Judge Rules D.C. Drug Price Law Unconstitutional
U.S. District Judge Richard Leon on Dec. 22, 2005, ruled that a Washington, D.C., law aimed at regulating prescription drug costs by making "excessive" prices illegal is unconstitutional, the Washington Post reports (Weiss, Washington Post, 12/23/05).
The legislation, sponsored by D.C. Council member David Catania, would allow residents to file suit against a drug company if a judge determines the drug's cost to be excessive, which is defined in the law as more than 30% of the drug's price in Germany, Australia, Canada or the United Kingdom. Companies found to charge excessive prices could be fined or forced to lower their prices. Mayor Anthony Williams signed the measure into law on Oct. 3, 2005, after the council approved it in September (California Healthline, 12/14/05).
The Pharmaceutical Research and Manufacturers of America and the Biotechnology Industry Organization in October 2005 filed a legal challenge to the law.
Leon ruled in favor of PhRMA and BIO, stating that the law violated constitutional protections of interstate commerce and was in opposition to the will of Congress. Leon's opinion stated that the law was in conflict with federal patent law "carefully crafted" by Congress to encourage the development of new prescription drugs.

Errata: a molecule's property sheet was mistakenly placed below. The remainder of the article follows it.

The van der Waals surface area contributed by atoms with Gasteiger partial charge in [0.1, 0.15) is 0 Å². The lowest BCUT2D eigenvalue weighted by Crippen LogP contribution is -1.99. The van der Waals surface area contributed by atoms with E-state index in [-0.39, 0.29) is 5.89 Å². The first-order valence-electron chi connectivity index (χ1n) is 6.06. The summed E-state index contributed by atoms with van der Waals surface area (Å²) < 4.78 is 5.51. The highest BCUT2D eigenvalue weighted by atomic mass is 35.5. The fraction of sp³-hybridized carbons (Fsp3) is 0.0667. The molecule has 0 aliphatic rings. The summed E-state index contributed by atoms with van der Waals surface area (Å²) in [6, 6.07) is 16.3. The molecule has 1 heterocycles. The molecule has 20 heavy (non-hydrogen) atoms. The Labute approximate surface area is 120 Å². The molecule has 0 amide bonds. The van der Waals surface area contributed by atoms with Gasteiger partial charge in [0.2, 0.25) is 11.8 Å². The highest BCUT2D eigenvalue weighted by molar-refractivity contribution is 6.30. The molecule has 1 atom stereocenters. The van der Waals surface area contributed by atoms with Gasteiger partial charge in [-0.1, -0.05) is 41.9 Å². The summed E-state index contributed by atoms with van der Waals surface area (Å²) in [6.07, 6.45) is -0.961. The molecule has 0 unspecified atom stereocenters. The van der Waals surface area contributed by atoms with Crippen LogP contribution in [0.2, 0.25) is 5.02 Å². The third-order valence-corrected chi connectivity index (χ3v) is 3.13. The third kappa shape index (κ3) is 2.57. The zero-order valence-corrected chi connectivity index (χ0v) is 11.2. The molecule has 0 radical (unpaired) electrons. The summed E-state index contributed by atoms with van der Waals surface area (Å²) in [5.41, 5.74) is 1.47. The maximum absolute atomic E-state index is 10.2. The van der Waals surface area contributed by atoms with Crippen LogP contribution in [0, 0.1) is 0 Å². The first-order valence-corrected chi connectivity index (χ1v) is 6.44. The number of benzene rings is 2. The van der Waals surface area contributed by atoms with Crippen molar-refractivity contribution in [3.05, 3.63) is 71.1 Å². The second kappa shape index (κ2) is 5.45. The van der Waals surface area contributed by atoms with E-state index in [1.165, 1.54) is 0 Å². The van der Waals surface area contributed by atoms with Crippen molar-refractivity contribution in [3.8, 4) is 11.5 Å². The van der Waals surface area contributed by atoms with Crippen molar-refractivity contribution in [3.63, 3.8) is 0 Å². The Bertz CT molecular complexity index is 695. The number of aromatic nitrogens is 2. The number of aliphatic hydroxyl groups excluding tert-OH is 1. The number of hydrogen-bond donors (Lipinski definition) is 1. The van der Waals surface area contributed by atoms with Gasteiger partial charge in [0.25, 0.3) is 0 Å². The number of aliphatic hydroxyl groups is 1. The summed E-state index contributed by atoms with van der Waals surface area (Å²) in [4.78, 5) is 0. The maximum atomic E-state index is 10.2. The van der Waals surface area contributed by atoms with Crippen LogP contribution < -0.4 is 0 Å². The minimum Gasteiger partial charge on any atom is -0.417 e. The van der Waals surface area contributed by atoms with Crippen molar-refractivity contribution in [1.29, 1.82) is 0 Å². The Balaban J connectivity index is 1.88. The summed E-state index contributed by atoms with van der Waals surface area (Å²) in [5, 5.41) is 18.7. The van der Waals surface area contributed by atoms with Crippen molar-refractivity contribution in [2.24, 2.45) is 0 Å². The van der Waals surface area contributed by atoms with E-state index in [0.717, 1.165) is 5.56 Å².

Catania said he would appeal the decision and added that he might consider modifying the law (Washington Post, 12/23/05).
Billy Tauzin, president and CEO of PhRMA, said, "Today's decision ... protects both patients and the quality health care we enjoy in this country."
Jim Greenwood, president and CEO of BIO, said the law would have slowed the development of new drugs, which "would have had a profound impact on the biotech industry, where most companies are still in the research stage and heavily dependent on investment capital" (McElhatton, Washington Times, 12/23/05).